Now I want to deal with my present circumstances. I have been dealing with excruciating pain a result of having MS for the last 28 years and the resulting immobility. In the midst of that pain there have been very few things that will bring me comfort for my mind to dwell on. When you find yourself in the midst of this type of adversity, my advice to you is to focus on the other side of the bridge, look through the fire. One of the things I consider is to look forward to the period of time after the pain medication has taken effect. I will recite to myself Paul’s words from Romans 8:18, “the sufferings of this present world are not worthy to be compared with the glory which shall be revealed in us.”
Another passage which brings me comfort is 1 Peter 1:6, 7:
“In this you greatly rejoice, though now for a little while, if need be, you have been grieved by various trials, that the genuineness of your faith, being much more precious than gold that perishes, though it is tested by fire, may be found to praise, honor, and glory at the revelation of Jesus Christ…”
The trial of our faith, i.e. adversity, is many times painful. We should view it as burning away those impurities in our lives that will only hinder us from reaching our goal. Those impurities in the gold must be burned away. One way to look at this, when I endure this pain, is that it helps me like no other experience to see more clearly the things in my life that do not matter.
Preparing for Trial
I have encountered and continue to encounter brothers and sisters in Christ who deal with adversities far greater than mine. I recently heard it said that physical pain is easier to endure than emotional pain. I firmly believe that’s true. You may be dealing with the death of a loved one or the unfaithfulness of children who have turned their back on the Lord. The best time to prepare for adversity is before it occurs. If you have not dealt with severe trials like this it’s only a matter of time.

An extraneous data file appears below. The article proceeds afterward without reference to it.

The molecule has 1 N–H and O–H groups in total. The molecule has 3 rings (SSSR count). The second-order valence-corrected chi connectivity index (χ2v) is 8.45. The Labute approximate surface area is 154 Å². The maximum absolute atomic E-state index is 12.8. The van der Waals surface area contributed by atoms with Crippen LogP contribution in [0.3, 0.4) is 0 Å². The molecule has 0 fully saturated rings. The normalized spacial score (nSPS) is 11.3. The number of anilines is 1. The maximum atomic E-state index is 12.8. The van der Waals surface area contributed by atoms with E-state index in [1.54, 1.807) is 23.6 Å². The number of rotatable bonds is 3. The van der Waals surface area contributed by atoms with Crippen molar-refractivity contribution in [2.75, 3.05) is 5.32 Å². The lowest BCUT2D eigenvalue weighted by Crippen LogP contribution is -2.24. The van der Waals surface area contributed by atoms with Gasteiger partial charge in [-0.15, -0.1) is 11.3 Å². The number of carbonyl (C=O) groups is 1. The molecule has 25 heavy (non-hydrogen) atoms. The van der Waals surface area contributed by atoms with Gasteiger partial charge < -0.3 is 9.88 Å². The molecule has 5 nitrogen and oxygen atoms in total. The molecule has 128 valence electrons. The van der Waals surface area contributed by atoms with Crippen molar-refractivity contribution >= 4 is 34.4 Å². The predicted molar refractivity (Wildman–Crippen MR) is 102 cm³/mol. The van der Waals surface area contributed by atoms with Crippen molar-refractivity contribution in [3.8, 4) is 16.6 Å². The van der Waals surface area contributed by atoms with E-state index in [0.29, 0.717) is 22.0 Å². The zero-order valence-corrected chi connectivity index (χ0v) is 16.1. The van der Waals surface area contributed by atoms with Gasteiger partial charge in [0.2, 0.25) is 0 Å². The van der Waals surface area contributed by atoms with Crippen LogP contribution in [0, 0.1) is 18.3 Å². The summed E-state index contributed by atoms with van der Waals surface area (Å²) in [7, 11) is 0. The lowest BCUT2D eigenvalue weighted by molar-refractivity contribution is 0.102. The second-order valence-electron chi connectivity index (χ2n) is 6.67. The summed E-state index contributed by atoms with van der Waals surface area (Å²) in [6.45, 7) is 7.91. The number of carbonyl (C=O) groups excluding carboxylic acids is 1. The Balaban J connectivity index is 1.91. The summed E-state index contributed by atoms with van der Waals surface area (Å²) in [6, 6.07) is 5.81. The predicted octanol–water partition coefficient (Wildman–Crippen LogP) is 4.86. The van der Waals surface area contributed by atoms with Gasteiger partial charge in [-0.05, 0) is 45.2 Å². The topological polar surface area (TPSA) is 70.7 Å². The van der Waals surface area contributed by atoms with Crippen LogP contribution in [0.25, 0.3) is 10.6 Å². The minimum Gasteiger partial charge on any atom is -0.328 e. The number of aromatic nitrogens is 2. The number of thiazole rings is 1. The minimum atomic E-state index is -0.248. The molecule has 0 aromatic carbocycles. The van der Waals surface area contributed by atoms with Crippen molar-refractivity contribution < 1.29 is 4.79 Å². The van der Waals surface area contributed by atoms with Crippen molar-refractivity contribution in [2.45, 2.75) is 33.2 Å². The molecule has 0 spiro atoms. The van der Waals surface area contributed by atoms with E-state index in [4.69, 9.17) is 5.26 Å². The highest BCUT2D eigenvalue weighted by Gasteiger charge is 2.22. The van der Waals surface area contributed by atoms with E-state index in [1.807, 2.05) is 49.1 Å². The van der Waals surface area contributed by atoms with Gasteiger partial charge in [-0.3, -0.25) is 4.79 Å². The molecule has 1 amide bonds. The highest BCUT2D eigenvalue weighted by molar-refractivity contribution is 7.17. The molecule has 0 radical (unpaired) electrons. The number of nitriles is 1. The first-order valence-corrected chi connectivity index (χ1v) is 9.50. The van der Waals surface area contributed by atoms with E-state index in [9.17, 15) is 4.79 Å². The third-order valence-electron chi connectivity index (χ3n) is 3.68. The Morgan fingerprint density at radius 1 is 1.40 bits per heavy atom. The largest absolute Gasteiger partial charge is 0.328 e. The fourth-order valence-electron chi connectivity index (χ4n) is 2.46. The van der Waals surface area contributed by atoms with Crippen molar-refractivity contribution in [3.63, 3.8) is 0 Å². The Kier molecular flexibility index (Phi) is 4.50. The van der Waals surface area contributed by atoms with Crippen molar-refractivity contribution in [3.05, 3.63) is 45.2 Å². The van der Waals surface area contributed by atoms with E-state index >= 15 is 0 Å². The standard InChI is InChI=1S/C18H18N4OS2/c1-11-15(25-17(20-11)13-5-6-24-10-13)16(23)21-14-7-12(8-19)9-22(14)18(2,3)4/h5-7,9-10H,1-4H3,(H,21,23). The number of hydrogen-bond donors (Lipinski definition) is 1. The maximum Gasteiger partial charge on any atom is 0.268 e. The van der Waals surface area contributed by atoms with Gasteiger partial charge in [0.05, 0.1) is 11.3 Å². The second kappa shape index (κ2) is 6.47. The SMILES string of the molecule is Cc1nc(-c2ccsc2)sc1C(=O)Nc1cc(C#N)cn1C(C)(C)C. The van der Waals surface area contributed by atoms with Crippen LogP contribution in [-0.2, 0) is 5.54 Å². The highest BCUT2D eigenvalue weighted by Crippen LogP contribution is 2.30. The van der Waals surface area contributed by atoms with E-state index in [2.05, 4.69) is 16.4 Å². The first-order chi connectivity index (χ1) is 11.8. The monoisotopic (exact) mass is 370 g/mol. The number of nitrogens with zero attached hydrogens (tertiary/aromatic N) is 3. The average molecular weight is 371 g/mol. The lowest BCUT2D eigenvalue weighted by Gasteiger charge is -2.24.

Memorize Scripture
The best way to receive comfort from God’s word is to have it stored up in your heart. Just listening to the Scriptures being read or to sermons has brought me great comfort during my darkest hours.
Develop a Habitual Life of Prayer
It should be of great comfort to us that God has encouraged us to bring our problems before his throne. Philippians 4:6, 7 with many other passages urge us to pray about those things that are causing us worry. To me it is so humbling to realize our God who has created universes and solved problems so much more complex than what we are dealing with wants us to bring our problems to Him.
Conclusion
In Daniel chapter 3, Daniel’s three friends had every confidence that God, if he so chose, could deliver them from their fiery trial (Daniel 3:6-30). Yet, they also realized that He might not choose to deliver them. Facing the prospect of a very painful death, they saw through the fire. Likewise, we also must look past our trials of this earth which are so minuscule in comparison to our reward in heaven